She begins her talk outside by the river in the freezing wind, and she tells you all about Southwark and what a hell-hole it was in Shakespeare’s day. You get stories about the bear-baiting, the friendly ladies (if you know what I mean), the gambling, the drinking… it sounded like quite a fun place. Then she tells you about the local nick (where Clink Prison is today), and the heads stuck up on spikes by London Bridge. And this is all before she says a word about Shakespeare.
Then she leads you inside the theatre for your first look at the stage. Because it was during the close season when I went they still had a lot of scaffolding up to repaint the decorations, which was a bit annoying, but you could still see get a good idea of how it must be during a play. She sits everyone down in one of the balcony seats and then does fifteen minutes about what it’s like to watch a play. There is a pit in the middle where 700 hundred cheap people stand, and then three balconies of seats that go all the way around the outside. The seats are all wooden pews like you get in church, so they’re not the most comfortable of things to sit on, but at least you can buy a cushion for a couple of quid.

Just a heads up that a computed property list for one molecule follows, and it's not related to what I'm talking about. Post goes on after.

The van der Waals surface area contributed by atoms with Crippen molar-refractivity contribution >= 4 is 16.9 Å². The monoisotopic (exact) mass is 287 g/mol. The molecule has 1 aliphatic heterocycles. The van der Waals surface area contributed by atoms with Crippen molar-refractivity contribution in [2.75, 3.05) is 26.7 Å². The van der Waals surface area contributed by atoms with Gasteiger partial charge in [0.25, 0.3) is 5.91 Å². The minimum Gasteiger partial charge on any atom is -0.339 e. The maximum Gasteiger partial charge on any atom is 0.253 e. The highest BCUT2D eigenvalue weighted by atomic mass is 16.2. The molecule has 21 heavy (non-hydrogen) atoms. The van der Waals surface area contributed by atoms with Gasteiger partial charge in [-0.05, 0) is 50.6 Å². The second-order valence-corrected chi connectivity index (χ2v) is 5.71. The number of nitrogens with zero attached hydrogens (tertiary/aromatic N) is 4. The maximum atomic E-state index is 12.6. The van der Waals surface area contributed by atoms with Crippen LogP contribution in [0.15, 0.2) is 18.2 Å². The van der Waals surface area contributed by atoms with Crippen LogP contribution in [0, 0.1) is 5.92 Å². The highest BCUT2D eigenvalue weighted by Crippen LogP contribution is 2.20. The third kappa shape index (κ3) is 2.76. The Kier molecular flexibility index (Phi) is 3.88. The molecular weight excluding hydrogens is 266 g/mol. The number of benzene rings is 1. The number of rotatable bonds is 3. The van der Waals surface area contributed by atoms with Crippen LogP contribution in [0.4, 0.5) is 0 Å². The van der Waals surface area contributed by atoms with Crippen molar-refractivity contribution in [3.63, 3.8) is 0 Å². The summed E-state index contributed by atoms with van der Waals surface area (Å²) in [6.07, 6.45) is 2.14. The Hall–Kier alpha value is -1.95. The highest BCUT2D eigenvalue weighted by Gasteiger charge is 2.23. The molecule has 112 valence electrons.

The Globe Theatre is surprisingly small inside. There was another tour guide sitting on the opposite side of the theate as our one talked, and we could clearly hear their guide talking as well – so I imagine that you can hear the actors perfectly.
The stage is quite ornate with marbleised wood columns and an elaborate balcony (just perfect for the Romeo scene). She explains in great detail how the ’groundlings’, standing in the pit below, become part of the plot. The actors actually address their lines to the crowd – just like they’re are a real Roman army or English mob. She also explained that the players sometimes interact with the crowd itself, and enter the stage from the back. Can you remember that ghost that pops up all over the place during Macbeth? She explained that he pops up in the balconies, too, bellowing his lines across the punter’s heads.